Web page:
Both the Constitutional Court and the EC are comprised of military appointees, installed following the 2014 military coup led by General Prayut Chan-o-cha. The military used its power to impose a new constitution in 2017 and strengthened reactionary laws to protect the monarchy, which is a key linchpin of bourgeois rule. The lèse-majesté law is routinely used to intimidate political opposition to the government. Each offence is punishable with up to 15 years in prison and can be cumulative, resulting in effective life sentences.

If the MFP is dissolved, party executives may be banned from politics—even voting—for 10 years. Additionally, the National Anti-Corruption Commission is overseeing a separate case which could potentially impose lifetime bans on 44 MFP members of parliament who had explicitly endorsed proposed reforms to the lèse-majesté law. The party’s dissolution would represent the disenfranchisement of 38 percent of those voting in last year’s election, or 14.4 million people who voted for the MFP, more than any other party.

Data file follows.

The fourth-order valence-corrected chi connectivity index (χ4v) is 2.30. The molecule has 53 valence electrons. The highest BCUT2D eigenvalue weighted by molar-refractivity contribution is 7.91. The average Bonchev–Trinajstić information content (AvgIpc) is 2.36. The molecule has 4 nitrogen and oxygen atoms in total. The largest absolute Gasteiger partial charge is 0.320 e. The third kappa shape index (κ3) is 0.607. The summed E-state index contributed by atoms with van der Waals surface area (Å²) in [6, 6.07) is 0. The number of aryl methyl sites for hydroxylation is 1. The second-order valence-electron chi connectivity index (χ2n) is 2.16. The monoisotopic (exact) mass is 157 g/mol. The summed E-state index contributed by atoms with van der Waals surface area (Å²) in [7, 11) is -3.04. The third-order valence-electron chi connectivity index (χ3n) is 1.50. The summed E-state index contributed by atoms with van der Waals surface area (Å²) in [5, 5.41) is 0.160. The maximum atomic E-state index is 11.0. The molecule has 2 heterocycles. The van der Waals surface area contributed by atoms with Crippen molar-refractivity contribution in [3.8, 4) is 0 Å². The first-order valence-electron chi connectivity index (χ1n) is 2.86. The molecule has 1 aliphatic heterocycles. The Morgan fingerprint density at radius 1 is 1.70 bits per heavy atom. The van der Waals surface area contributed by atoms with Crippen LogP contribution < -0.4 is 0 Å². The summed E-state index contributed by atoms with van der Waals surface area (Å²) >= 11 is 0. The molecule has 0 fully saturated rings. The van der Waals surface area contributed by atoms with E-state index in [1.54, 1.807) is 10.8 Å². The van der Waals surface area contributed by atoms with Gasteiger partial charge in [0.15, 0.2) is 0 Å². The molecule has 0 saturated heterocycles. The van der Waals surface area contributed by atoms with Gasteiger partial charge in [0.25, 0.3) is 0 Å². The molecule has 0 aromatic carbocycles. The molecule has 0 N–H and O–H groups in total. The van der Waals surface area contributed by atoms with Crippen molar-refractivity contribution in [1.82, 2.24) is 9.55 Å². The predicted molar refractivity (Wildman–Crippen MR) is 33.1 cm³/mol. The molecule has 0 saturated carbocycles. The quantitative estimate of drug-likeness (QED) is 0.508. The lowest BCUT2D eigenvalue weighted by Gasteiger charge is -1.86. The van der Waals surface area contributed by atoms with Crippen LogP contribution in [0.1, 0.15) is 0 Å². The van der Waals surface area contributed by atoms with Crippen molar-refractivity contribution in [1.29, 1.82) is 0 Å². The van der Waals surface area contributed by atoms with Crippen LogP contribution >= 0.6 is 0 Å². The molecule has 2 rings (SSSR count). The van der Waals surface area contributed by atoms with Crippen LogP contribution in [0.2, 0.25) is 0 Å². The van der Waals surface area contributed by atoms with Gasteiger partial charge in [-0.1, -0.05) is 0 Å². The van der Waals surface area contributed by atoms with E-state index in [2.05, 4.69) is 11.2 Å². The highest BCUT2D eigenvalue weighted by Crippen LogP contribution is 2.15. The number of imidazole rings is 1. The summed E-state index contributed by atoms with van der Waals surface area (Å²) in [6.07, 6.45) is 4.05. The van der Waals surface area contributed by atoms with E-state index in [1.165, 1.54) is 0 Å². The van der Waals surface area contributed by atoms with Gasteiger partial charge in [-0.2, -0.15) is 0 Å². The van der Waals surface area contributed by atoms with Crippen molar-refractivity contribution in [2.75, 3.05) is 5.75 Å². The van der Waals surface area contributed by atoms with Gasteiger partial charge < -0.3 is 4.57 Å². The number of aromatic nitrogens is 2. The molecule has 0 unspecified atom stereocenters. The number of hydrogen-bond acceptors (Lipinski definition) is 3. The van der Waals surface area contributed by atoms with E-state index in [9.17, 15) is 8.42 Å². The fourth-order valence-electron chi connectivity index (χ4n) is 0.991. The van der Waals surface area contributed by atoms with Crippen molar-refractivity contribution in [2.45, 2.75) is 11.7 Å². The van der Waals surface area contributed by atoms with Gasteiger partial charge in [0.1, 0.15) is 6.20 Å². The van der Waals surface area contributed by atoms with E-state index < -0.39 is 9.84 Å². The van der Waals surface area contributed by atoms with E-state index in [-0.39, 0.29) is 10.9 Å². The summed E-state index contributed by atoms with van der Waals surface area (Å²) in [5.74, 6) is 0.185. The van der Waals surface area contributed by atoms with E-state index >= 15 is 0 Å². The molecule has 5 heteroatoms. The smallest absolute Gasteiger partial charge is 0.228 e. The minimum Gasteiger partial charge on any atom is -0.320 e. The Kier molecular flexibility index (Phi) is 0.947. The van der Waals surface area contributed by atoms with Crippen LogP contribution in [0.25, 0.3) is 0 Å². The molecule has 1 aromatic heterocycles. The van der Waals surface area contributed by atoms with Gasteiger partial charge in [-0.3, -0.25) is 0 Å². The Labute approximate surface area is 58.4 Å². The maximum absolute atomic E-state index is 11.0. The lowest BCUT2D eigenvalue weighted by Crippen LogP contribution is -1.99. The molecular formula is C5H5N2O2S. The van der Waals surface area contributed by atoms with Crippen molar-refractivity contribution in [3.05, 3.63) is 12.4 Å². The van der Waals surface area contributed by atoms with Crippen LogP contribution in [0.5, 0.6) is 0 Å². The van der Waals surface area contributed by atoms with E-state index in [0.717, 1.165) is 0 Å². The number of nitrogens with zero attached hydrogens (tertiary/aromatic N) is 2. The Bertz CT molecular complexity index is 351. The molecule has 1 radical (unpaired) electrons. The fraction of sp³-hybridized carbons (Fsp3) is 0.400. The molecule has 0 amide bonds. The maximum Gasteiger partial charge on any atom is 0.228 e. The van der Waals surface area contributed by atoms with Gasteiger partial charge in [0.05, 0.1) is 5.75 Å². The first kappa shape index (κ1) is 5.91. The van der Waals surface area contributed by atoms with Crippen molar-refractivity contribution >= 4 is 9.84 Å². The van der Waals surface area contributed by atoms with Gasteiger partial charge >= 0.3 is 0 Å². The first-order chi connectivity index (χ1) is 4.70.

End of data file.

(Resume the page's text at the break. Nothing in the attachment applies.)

Millions of people no doubt backed the MFP hoping it would bring about genuine changes in government. But despite its electoral success and the formation of a majority coalition immediately after last year’s election, the MFP was blocked from taking power by the military-appointed Senate in parliament. The concern in ruling circles was that the party would be unable to control the demands of workers as social and economic conditions continued to decline as a result of the growing crisis of capitalism internationally.